A month after the launch of Making A Murderer, the Netflix true-crime documentary that has gripped the attention of the public on both sides of the Atlantic, fans are keen to know if there is any possibility that programme makers might update them on Steven Avery’s case. And it seems their hopes are not without foundation.
“I think today marks four weeks since the series launched, and what we’ve managed to do in the past four weeks is have several telephone conversations with Steven Avery. And we did record those calls with the eye of including them in future episodes, should there be more episodes, but we’ve not returned to Wisconsin in the past four weeks,” Laura Ricciardi, one of the film-makers behind the show, said yesterday. Co-creator Moira Demos added: “You don’t know what’s going to happen. If there are significant developments, we’ll be there.”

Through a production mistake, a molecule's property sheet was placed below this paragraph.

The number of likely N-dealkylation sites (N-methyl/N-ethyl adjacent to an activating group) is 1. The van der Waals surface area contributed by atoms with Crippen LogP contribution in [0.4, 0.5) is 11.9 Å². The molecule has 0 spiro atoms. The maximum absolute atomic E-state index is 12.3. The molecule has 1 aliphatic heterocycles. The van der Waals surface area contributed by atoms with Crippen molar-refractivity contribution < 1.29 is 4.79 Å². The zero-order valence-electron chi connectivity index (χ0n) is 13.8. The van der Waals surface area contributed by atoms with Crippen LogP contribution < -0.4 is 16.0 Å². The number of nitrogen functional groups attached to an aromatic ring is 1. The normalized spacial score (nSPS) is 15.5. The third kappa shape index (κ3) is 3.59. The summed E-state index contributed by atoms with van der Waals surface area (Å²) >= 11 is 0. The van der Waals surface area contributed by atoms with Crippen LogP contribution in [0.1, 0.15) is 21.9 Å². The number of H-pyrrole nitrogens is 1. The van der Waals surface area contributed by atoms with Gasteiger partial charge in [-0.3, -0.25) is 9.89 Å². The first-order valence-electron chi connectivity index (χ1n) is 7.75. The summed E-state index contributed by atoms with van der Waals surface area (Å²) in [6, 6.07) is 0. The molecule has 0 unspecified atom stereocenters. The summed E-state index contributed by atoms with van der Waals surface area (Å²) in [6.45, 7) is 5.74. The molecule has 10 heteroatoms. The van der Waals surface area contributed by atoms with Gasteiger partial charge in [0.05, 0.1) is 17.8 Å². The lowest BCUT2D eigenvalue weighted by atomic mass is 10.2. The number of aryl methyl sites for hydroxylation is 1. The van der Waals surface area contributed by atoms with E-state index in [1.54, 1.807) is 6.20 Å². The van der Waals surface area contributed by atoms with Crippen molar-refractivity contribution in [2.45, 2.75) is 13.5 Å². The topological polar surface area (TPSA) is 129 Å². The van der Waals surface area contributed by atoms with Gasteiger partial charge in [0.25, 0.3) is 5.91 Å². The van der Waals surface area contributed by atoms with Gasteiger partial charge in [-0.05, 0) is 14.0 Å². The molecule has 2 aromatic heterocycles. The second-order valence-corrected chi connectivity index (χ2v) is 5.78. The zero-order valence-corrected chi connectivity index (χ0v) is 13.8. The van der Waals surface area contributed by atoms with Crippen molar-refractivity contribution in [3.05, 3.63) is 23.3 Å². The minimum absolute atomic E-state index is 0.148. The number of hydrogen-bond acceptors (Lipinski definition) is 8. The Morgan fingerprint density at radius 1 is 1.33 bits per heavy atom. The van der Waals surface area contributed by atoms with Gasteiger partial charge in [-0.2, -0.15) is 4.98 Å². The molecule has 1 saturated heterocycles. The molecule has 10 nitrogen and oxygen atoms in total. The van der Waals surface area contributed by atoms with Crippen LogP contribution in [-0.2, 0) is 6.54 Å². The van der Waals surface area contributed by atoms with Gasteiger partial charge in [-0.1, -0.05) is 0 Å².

Based on the case of Avery – a Wisconsin man who was convicted and later exonerated of rape, before being accused of murder on his release after 18 years in prison – the programme was made over 10 years, ending in 2008. Tackling themes including memory, truth, the media, and the criminal justice system itself, the series has been unprecedentedly popular. If you haven’t caught it yet, or even if you have, here is Vogue’s (spoiler-free) guide to the key players and places in Making A Murderer.